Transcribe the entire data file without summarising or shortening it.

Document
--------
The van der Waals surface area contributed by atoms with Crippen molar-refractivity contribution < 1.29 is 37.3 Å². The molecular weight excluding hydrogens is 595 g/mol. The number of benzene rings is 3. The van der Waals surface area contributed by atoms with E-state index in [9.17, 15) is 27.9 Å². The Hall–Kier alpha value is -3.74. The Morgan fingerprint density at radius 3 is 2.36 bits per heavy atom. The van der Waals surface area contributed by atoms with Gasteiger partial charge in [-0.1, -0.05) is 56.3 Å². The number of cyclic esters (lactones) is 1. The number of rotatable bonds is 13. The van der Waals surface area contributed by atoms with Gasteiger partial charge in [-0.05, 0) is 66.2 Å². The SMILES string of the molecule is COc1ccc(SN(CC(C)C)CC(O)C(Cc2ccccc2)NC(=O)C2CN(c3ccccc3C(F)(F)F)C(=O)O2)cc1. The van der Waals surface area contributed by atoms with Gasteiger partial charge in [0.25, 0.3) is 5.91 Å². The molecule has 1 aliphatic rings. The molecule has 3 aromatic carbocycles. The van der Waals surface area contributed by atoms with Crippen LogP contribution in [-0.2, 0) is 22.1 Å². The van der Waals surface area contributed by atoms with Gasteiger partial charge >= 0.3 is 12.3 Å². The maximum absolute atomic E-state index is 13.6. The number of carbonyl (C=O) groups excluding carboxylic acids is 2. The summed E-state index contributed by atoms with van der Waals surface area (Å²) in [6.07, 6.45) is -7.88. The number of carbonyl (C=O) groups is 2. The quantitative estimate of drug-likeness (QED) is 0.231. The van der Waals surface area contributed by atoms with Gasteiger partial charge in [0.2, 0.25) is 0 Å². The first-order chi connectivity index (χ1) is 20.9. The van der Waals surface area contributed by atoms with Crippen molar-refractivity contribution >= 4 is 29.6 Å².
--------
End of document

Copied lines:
The van der Waals surface area contributed by atoms with Crippen molar-refractivity contribution < 1.29 is 37.3 Å². The molecular weight excluding hydrogens is 595 g/mol. The number of benzene rings is 3. The van der Waals surface area contributed by atoms with E-state index in [9.17, 15) is 27.9 Å². The Hall–Kier alpha value is -3.74. The Morgan fingerprint density at radius 3 is 2.36 bits per heavy atom. The van der Waals surface area contributed by atoms with Gasteiger partial charge in [-0.1, -0.05) is 56.3 Å². The number of cyclic esters (lactones) is 1. The number of rotatable bonds is 13. The van der Waals surface area contributed by atoms with Gasteiger partial charge in [-0.05, 0) is 66.2 Å². The SMILES string of the molecule is COc1ccc(SN(CC(C)C)CC(O)C(Cc2ccccc2)NC(=O)C2CN(c3ccccc3C(F)(F)F)C(=O)O2)cc1. The van der Waals surface area contributed by atoms with Gasteiger partial charge in [0.25, 0.3) is 5.91 Å². The molecule has 1 aliphatic rings. The molecule has 3 aromatic carbocycles. The van der Waals surface area contributed by atoms with Crippen LogP contribution in [-0.2, 0) is 22.1 Å². The van der Waals surface area contributed by atoms with Gasteiger partial charge >= 0.3 is 12.3 Å². The maximum absolute atomic E-state index is 13.6. The number of carbonyl (C=O) groups excluding carboxylic acids is 2. The summed E-state index contributed by atoms with van der Waals surface area (Å²) in [6.07, 6.45) is -7.88. The number of carbonyl (C=O) groups is 2. The quantitative estimate of drug-likeness (QED) is 0.231. The van der Waals surface area contributed by atoms with Gasteiger partial charge in [0.2, 0.25) is 0 Å². The first-order chi connectivity index (χ1) is 20.9. The van der Waals surface area contributed by atoms with Crippen molar-refractivity contribution >= 4 is 29.6 Å².